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Ankle injuries* are very common. This is not surprising given that our ankles deal with the weight of our bodies as we walk. Therefore ankle injuries* can affect a person’s everyday life. The actions/inactions of another person may lead to a personal injury claim*. Therefore, those who have been injured may be unable to work or carry out simple everyday tasks as a result.
To make a claim liability must be proven to show that the accident was not your fault. In some cases this can be a simple task, for example, in cases where you slip and fall on a wet floor in a supermarket where there was no wet floor sign, the liability usually rests with the supermarket as they have a duty of care to keep a hazard free environment for customers. In these cases it must be proven that the party responsible lacked a reasonable duty of care and failed to eliminate any risks and hazards that may have been present.
Slip and fall accidents* are the most common form of workplace accidents* that result in an ankle injury*. These injuries generally occur due to a hazardous working environment. They also occur in cases where a person trips over something that has obstructed them. In cases, a person’s mobility is reduced. As a result this may affect their ability to work or even carry out daily activities. Certain industries may be more at risk from these accidents. An example of these includes construction, mechanic, retail and hospital workers. Other causes of work related ankle injuries are:
In cases where a person is injured in work and the accident was the fault of somebody else – either the employer or fellow employee – they must report the accident to their superior in work and then seek medical attention straight away before pursuing a claim and speaking with a workplace accident solicitor*.
Injuries sustained in a road traffic accident will vary depending on the severity of the accident, the speed of the drivers and whether one or two vehicles are involved. If the accident was caused by another vehicle and was not your fault there are certain steps that need to be taken when making a claim;
Ankle injuries sustained in public place accidents* are commonly caused by slips, trips and falls. Liability may rest with the owner of the premises, like a shop or petrol station forecourt. Accidents also commonly take place in hazardous environments. These incidents may also happen on our streets or in local public parks. Cases arise where a person trips and falls on an uneven or broken pavement that is deemed to be hazardous. In these cases, you should seek medical attention. On top of this, take pictures of the cause of the accident and your injuries. Then your next step would be to speak with an accident solicitor*.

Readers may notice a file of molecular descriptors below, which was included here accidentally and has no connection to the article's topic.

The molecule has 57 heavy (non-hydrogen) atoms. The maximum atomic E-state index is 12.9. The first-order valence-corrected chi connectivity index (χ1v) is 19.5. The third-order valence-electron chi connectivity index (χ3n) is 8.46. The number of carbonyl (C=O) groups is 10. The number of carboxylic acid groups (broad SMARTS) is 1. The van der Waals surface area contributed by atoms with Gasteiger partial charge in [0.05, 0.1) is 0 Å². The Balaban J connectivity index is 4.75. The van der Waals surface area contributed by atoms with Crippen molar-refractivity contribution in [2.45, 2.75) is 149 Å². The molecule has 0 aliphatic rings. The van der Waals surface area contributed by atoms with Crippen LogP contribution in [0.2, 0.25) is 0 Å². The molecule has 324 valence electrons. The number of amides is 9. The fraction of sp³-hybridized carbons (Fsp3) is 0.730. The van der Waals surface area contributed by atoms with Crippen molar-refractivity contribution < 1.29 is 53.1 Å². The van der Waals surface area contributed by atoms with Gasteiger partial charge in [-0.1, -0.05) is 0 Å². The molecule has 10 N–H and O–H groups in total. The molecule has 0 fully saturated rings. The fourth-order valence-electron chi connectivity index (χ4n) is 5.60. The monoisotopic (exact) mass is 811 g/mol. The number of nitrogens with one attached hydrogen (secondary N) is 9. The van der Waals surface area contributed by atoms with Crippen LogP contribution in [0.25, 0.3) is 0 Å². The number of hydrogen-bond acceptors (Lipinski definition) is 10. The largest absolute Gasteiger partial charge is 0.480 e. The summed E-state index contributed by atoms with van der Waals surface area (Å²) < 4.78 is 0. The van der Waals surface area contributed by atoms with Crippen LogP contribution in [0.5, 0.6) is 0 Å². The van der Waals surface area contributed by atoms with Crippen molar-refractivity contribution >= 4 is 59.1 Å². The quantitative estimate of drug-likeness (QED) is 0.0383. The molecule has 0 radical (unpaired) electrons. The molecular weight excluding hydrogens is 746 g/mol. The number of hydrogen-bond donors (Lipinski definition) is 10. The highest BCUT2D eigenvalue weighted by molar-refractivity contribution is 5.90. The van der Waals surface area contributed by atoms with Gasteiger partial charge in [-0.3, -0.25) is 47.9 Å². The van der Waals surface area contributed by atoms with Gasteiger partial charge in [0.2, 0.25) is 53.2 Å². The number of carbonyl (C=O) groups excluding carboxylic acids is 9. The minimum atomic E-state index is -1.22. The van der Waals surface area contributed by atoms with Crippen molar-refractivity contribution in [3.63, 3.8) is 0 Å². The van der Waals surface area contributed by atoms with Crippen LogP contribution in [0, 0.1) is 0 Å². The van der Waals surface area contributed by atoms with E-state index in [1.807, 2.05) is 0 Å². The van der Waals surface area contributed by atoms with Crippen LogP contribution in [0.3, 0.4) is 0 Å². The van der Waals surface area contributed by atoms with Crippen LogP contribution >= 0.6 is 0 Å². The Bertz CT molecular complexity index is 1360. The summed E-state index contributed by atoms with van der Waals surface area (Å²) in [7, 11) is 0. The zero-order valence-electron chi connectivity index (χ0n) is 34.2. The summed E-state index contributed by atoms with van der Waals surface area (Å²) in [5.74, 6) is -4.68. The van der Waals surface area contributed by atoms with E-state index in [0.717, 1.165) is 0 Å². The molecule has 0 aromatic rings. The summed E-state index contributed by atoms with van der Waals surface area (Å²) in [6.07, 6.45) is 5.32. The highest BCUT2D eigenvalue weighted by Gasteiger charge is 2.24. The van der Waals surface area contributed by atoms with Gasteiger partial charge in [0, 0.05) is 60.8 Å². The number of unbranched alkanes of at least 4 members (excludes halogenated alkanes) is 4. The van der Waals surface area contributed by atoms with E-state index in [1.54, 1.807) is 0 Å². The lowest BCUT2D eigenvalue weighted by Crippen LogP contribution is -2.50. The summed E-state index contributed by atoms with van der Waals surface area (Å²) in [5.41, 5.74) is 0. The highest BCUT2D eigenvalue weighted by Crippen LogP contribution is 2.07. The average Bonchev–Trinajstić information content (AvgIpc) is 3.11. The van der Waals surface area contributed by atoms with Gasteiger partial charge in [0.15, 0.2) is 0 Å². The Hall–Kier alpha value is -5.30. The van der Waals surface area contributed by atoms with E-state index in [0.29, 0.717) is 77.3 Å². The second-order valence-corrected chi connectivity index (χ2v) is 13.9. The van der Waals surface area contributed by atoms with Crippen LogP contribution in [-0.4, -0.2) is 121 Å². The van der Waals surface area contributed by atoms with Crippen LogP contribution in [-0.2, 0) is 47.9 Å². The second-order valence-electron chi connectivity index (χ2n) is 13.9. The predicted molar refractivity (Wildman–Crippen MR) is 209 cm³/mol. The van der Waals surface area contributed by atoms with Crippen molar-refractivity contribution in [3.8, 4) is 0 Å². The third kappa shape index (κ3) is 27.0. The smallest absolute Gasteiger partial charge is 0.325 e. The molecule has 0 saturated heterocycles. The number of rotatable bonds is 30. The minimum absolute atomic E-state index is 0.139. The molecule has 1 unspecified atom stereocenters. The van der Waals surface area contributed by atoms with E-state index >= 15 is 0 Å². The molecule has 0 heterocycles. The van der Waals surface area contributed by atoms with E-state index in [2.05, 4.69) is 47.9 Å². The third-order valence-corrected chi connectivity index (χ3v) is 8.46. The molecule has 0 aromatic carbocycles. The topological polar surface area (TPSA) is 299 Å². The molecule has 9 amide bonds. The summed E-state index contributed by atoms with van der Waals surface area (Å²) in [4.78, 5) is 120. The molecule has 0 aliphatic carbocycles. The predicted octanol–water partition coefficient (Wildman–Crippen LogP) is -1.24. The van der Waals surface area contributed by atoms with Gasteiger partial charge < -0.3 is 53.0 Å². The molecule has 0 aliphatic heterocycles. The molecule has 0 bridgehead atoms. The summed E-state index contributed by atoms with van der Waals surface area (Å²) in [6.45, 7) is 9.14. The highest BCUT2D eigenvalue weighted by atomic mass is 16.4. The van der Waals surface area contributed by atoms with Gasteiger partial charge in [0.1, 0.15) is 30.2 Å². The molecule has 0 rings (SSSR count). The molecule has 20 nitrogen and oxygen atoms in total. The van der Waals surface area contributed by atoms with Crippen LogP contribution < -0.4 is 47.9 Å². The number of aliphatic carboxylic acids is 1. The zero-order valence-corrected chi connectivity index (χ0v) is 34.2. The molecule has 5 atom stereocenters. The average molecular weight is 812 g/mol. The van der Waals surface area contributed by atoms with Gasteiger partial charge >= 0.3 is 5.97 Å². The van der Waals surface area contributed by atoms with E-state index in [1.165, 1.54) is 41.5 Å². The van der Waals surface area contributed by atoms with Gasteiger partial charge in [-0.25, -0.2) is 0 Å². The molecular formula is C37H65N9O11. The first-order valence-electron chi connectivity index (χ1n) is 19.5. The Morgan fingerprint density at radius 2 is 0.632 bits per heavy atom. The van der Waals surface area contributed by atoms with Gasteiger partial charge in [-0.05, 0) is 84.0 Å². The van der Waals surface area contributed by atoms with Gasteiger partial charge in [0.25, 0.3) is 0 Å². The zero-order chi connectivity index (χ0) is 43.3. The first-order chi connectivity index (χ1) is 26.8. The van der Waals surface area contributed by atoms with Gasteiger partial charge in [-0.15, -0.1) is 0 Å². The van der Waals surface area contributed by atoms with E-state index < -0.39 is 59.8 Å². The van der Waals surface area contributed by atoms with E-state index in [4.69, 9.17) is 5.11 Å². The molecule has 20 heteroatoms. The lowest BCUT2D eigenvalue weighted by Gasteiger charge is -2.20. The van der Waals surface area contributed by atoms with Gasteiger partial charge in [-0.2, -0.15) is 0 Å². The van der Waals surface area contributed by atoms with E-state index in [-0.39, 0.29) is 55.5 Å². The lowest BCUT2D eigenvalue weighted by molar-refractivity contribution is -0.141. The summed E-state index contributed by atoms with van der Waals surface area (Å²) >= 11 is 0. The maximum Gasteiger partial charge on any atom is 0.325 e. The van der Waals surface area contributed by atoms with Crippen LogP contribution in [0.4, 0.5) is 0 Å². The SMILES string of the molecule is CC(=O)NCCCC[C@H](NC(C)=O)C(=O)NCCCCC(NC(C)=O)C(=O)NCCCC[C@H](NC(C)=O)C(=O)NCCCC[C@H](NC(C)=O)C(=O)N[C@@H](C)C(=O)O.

An ankle fracture occurs when there is a break on one or more bones within the ankle. This is a more serious injury and may be caused by a slip and fall or other serious accident* that may cause trauma to the ankle. These fractures must be treated straight away so as to avoid any long term ankle issues.
Tendon injuries are known as tendinopathies. In cases where an accident has caused a person to rupture or tear their tendon, the tendon that wraps around your ankle which provides protection from strains, gives stability and allows you to walk and run cannot do its job. Rehabilitation and possibly surgery may be needed in this case.
Osteoarthritis is a degenerate condition that can cause ankle pain and dysfunction. This can be linked to overuse or repetitive strain injury from a person’s job. It is important to note that you should speak with your employer about personal protective equipment to avoid any long term injuries. Especially a job requires you to perform a certain task that is affecting your ankle.
A broken ankle is one of the more serious ankle injuries a person can sustain. In these cases surgery may be required to reset the bone. Casting may be required also to provide support to allow the ankle to set correctly and longer term rehabilitation may also be needed. Different types of injuries can happen in more serious accidents like car accidents, occupational accidents, more serious slips, trips or falls and any accident that may affect the lower limbs.
Damage to the ligament of the ankle is not uncommon. In cases following a serious sprain the ligaments may become torn. This would mean a much longer recovery time and reduced mobility for a longer period of time. As part of rehabilitation an ankle support may be worn to help the injury heal. This injury is also associated with slip, trips and fall along with other accidents that may inflict damage on the lower limbs.